Regimen AFootnote 13 [A-l]

  • Cefoxitin 2 g IV every 6 hours PLUS doxycycline 100 mg IV or PO every 12 hours
    • Parenteral therapy may be discontinued 24 hours after a patient improves clinically, and oral therapy with doxycycline (100 mg bid) should continue for a total of 14 days
    • Most authorities recommend administering doxycycline in oral form even in hospitalized patients, because IV administration is painful and more costly, and because oral and IV administration provide similar bioavailability

Regimen B [A-l]

  • Clindamycin 900 mg IV every 8 hours PLUS gentamicinTable 4 - Footnote * loading dose IV or IM (2 mg/kg of body weight), followed by a maintenance dose (1.5 mg/kg) every 8 hours. Once-daily dosing may be substituted (5mg/kg of body weight IV every 24h)
    • Parenteral therapy may be discontinued 24 hours after a patient improves clinically, and oral therapy with doxycycline (100 mg bid) or clindamycin (450 mg PO qid) should continue for a total of 14 days

Alternative regimensFootnote 14 [A-ll]

  • Ofloxacin 400 mg IV every 12 hoursTable 4 - Footnote PLUS/MINUS metronidazole 500 mg IV every 8 hoursTable 4 - Footnote

    OR
  • Levofloxacin 500 mg IV once dailyTable 4 - Footnote PLUS/MINUS metronidazole 500 mg IV every 8 hoursTable 4 - Footnote

    OR
  • Ampicillin/sulbactam 3 g IV every 6 hours PLUS doxycycline 100 mg IV or PO every 12 hours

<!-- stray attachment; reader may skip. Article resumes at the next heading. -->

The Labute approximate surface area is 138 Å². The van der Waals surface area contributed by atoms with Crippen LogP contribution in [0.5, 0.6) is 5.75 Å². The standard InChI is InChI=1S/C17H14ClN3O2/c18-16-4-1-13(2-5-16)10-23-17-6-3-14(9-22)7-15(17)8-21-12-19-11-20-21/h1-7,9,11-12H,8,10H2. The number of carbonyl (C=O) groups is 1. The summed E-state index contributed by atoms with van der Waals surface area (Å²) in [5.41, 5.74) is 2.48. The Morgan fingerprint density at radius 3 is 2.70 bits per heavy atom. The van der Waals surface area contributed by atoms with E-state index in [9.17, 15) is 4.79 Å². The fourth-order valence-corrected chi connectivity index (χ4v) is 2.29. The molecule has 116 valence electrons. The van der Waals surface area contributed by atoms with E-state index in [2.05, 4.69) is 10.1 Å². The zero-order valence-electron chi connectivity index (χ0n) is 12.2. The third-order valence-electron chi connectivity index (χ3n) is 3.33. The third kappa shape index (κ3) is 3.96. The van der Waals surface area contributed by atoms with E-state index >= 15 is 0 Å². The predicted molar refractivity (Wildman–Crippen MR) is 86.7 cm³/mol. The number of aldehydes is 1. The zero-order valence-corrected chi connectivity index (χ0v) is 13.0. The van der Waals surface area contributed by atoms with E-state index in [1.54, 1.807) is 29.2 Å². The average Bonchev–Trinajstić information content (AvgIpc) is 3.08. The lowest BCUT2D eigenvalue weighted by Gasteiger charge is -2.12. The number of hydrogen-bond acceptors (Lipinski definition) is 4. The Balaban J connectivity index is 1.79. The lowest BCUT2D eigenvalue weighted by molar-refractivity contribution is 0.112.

OR
  • Ciprofloxacin 200 mg IV every 12 hoursTable 4 - Footnote PLUS doxycycline 100 mg IV or PO every 12 hours PLUS/MINUS metronidazole 500 mg IV every 8 hoursTable 4 - Footnote
    • Because ciprofloxacin has poor coverage against C trachomatis, it is recommended that doxycycline be added routinely
    • Because of concerns regarding the anaerobic coverage of both quinolones, metronidazole should be included with each regimenTable 4 - Footnote

Notes:

  • Patients should not drink alcohol during and for 24 hours following treatment with metronidazole because of a possible disulfiram (antabuse) reaction.
  • The use of ofloxacin, ciprofloxacin, levofloxacin, and doxycycline is contraindicated for pregnant and lactating women. Pregnant women should not be treated with quinolones or tetracyclines.
Table 4 - Footnote *
These recommendations apply for those patients with normal renal function; gentamicin dosage to be adjusted for renal impairment. Renal function and gentamicin levels should be monitored during treatment.
Table 4 - Footnote
Due to the rapid increase in quinolone resistant Neisseria gonorrhoeae, quinolones such as ciprofloxacin and ofloxacin are no longer preferred drugs for the treatment of gonococcal infections in Canada.